The Use of Clinical Coding Data for the Surveillance of Healthcare-Associated Urinary Tract Infections in Australia

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This article was originally published as:

Mitchell, B. G., & Ferguson, J. K. (2016). The use of clinical coding data for the surveillance of healthcare-associated urinary tract infections in Australia. Infection, Disease and Health, 21(1), 32-35. doi: 10.1016/j.idh.2016.03.002

ISSN: 2468-0451

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Given the trends in antimicrobial resistance, particularly for Gram-negative organisms, the surveillance of urinary tract infections (UTIs) has the potential to become increasingly important in the future. Whilst considering accuracy and efficiency, we undertook a cohort study in a large Australian health district to inform future discussions around surveillance approaches to healthcare-associated UTIs (HAUTI).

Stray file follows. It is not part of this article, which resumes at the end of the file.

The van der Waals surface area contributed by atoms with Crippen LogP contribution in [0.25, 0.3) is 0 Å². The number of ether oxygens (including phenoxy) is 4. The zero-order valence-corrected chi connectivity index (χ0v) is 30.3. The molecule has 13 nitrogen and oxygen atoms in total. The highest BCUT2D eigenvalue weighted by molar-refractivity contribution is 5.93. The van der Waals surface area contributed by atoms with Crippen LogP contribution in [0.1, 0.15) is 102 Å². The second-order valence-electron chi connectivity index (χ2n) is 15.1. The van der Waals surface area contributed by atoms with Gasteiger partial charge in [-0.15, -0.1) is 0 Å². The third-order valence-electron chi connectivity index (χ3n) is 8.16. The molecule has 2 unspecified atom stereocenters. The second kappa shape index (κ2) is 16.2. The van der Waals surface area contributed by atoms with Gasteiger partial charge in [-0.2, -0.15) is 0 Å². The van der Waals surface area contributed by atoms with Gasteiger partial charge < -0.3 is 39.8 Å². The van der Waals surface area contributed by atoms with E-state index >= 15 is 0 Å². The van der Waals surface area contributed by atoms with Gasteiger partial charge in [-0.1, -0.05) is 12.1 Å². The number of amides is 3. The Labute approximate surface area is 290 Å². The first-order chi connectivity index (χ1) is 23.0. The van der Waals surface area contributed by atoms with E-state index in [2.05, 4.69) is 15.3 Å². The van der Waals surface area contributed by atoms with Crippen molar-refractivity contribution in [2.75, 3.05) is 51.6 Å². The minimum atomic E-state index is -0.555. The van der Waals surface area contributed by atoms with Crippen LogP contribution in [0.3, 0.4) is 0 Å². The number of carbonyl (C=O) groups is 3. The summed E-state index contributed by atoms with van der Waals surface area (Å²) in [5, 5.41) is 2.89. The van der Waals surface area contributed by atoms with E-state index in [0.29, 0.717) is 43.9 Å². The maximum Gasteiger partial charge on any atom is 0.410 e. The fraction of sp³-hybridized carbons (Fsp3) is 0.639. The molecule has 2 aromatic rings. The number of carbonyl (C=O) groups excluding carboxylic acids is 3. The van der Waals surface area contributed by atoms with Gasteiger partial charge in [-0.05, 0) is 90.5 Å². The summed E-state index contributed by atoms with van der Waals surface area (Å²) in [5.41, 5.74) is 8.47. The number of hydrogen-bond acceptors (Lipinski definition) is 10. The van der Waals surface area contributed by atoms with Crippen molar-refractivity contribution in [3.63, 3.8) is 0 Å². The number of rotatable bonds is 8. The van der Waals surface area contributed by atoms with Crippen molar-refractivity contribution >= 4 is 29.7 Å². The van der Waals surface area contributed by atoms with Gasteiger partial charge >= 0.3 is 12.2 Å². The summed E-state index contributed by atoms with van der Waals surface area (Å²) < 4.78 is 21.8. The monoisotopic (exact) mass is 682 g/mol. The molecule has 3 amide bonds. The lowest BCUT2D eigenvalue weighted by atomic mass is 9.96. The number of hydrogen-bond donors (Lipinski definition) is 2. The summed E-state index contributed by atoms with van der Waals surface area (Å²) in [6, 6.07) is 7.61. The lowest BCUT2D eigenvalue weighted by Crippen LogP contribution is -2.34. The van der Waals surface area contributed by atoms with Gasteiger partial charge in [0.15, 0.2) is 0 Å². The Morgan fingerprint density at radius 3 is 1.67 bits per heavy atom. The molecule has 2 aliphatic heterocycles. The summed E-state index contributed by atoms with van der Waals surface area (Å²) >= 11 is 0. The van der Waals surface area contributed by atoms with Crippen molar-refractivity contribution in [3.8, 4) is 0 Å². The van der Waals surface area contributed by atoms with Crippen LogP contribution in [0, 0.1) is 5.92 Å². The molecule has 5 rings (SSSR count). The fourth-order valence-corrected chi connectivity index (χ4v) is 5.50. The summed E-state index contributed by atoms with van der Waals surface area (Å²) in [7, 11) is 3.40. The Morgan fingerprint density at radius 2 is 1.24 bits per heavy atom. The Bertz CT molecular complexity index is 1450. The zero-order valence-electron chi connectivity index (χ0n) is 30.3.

A retrospective cohort study in eight hospitals was conducted to examine the clinical coding data of all patients hospitalised for more than two days over a four-and-half-year period. These data were compared to a conservative laboratory-based HAUTI definition.


The data from 162,503 patient admissions were examined. During the study period, 2821 of the admitted patients acquired a HAUTI. Of those patients identified as having a laboratory-diagnosed HAUTI, 29.3% had a clinical code relating to a UTI.


The clinical coding data used to identify cases of HAUTI is very unreliable as a significant proportion of cases were not identified. To ensure the efficient and effective use of resources, a range of approaches should be considered in the event of HAUTI surveillance being required.


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